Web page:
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Capture ends ‘nightmare’

CONSTABLE – State Police Sgt. Jay Cook was driving alone in a patrol car Sunday afternoon when he spotted someone jogging along the side of the road about a mile and a half south of the Canadian border.

Cook signaled to the man, but he seemed to ignore the sergeant, State Police Superintendent Joseph A. D’Amico said.

The shadowy figure finally turned, and Cook recognized the man.

It was David P. Sweat, the escaped murderer who had eluded more than 1,000 federal, state and local police for the last three weeks since breaking out of maximum-security Clinton Correctional Facility.

Sweat took off running.

And Cook, who was by himself, ran after him, chasing him into an open field.

He saw that Sweat was approaching a treeline, and Cook had to make a quick call. Sweat could disappear again into those trees.

Cook fired twice with his handgun and brought Sweat down. The fugitive was not armed.

He was alive but bleeding. And he was captured.

The manhunt had come to end.

Sweat, 35, was taken by ambulance to Alice Hyde Medical Center in Malone, where he underwent surgery, and later transferred to Albany Medical Center where he condition was upgraded from critical to stable condition Monday.

“The nightmare is finally over,” Gov. Andrew Cuomo announced at a news conference in the Village of Malone, Franklin County, Sunday evening, rushing from New York City where he had walked in the Pride Parade just hours earlier.

It had been 22 days since Sweat, who was serving a life sentence for killing a Broome County sheriff’s deputy, and Richard W. Matt, who was doing 25 to life for the torture, murder and dismemberment of a North Tonawanda businessman, broke out of the state prison in Dannemora by cutting their way into pipes and fleeing through a manhole.

“If you were writing a movie plot, they would say that this was overdone,” Cuomo said of the prison break that has riveted the nation over the last three weeks. “You had hacksaws delivered by a facilitator in ground-up meat. You had two prisoners who were on the honor block. They hacksawed through the back of their cell. They got into the catwalks. The catwalks brought them into a labyrinth of tunnels where they came across a contractor’s job box, large toolbox. One of the prisoners was a burglar, knew how to pick the lock, picked the lock repeatedly.”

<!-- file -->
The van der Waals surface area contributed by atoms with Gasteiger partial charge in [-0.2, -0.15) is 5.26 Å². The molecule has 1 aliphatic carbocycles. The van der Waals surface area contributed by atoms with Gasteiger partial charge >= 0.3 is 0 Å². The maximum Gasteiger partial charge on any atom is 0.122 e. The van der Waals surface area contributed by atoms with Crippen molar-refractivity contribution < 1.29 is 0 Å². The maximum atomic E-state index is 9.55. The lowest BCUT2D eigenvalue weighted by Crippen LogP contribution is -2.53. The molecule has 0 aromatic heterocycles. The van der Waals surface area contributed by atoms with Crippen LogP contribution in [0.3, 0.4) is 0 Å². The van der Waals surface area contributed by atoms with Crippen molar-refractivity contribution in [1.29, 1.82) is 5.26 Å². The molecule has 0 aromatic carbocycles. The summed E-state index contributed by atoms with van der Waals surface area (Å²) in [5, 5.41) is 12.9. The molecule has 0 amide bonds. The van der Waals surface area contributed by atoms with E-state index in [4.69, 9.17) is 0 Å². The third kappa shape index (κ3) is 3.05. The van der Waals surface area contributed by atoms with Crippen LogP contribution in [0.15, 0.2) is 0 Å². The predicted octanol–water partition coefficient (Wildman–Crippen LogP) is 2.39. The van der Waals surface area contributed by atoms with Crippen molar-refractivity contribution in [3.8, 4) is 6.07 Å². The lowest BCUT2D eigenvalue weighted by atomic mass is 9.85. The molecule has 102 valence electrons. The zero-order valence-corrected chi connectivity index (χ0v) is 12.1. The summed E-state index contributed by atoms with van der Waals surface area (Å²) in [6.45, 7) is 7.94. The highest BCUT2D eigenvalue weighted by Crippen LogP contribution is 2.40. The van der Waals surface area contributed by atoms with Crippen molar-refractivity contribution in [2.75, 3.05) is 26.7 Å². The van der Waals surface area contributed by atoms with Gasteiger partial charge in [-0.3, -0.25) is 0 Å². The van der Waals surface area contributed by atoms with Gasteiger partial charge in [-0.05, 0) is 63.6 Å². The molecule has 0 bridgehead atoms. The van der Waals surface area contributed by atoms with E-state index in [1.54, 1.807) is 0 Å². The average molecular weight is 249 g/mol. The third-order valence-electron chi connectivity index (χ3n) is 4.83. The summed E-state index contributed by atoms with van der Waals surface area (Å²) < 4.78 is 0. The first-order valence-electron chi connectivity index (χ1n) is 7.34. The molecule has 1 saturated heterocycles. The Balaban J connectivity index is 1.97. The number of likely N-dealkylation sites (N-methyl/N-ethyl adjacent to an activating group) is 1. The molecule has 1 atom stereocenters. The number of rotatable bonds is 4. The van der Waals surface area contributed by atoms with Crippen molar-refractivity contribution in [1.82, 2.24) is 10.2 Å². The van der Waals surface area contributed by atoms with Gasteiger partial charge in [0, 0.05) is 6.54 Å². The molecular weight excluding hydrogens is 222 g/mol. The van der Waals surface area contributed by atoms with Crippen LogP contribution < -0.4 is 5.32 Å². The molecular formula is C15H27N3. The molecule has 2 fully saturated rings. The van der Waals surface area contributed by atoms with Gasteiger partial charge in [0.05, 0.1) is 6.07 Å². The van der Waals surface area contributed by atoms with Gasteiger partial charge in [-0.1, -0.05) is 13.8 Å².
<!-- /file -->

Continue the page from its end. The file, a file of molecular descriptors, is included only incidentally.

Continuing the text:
Cuomo called the breakout “an extraordinary circumstance and the first escape in over 100 years – but one escape is one escape too many.” He promised a full investigation and said Sweat’s capture will give authorities the opportunity “to ask some more questions and provide more facts.”

When Sweat was finally found, he was north of the heavily wooded Adirondack Mountains and in an area of rolling fields. There are Amish dairy farms in the area.

A photo obtained from the scene of Sweat’s capture taken by CNN showed him wearing dark camouflage. There were many bug bites and blood splotches on his face and head. Another picture that was taken by an unidentified source and posted on Twitter showed Sweat with his shirt off, his arms behind him and his ankles in shackles. An oxygen mask was on his face, and he was being treated by a paramedic.

At the time he was caught Sunday, more than 1,300 federal, state and local officers were on his trail.

They had been concentrating mainly on a 22-square-mile radius around Malone and Duane, in the dense woods around where Matt, 49, was shot dead near Lake Titus by a U.S. Border Patrol tactical team Friday. But police said Sunday that they were spreading out farther north and south of Malone.

In addition, troopers were working their way south from the Canadian border, and that’s when Cook saw Sweat.

Earlier Sunday, Sweat’s DNA was found on a picnic-style pepper shaker in an area about a mile away from where Matt was shot, D’Amico said. When Matt was shot, the tactical team that encountered Matt reported seeing movement nearby, which they speculated was Sweat. But they did not actually see him.

An intense search followed for the next two days. There had, in fact, been no trace of Sweat since DNA tests confirmed June 21 that both had been in a seasonal hunting camp in Owls Head, near Malone, that was reported burglarized the day before.

But on Sunday, a new round of DNA tests came back on the pepper shaker that matched Sweat. The shaker was found in an area where authorities believe Matt and Sweat had been resting.

Pepper is often used by people on the run trying to throw off K-9 units. Ralph “Bucky” Phillips, who escaped from the Erie County Correctional Facility in Alden, used the same tactic when he was on the run in 2006.

Speculation had grown that Sweat had eluded the hundreds of law officers in the manhunt. He had gotten past the main perimeter when Cook caught him. D’Amico said it’s not surprising that Sweat was able to hide for so long in the woods, particularly closer to where Matt was shot and where cabins had been found broken into.

“The terrain is so dense, you can’t see five feet in front of you,” D’Amico said. “You could make your way if you stayed in the treeline. It’s not impossible.”

He defended Cook’s use of force on Sweat, who was unarmed.

“If Sweat made the treeline, he would have been gone,” D’Amico said.

Cuomo congratulated the 1,300 law enforcement officers for bringing the manhunt to an end and thanked the people of New York, especially those in Franklin and Clinton County for staying strong through the ordeal.

“It’s nice when it ends well,” Cuomo said. “… Everyone goes home safe. The escapees have been dealt with. We couldn’t have a better ending.”

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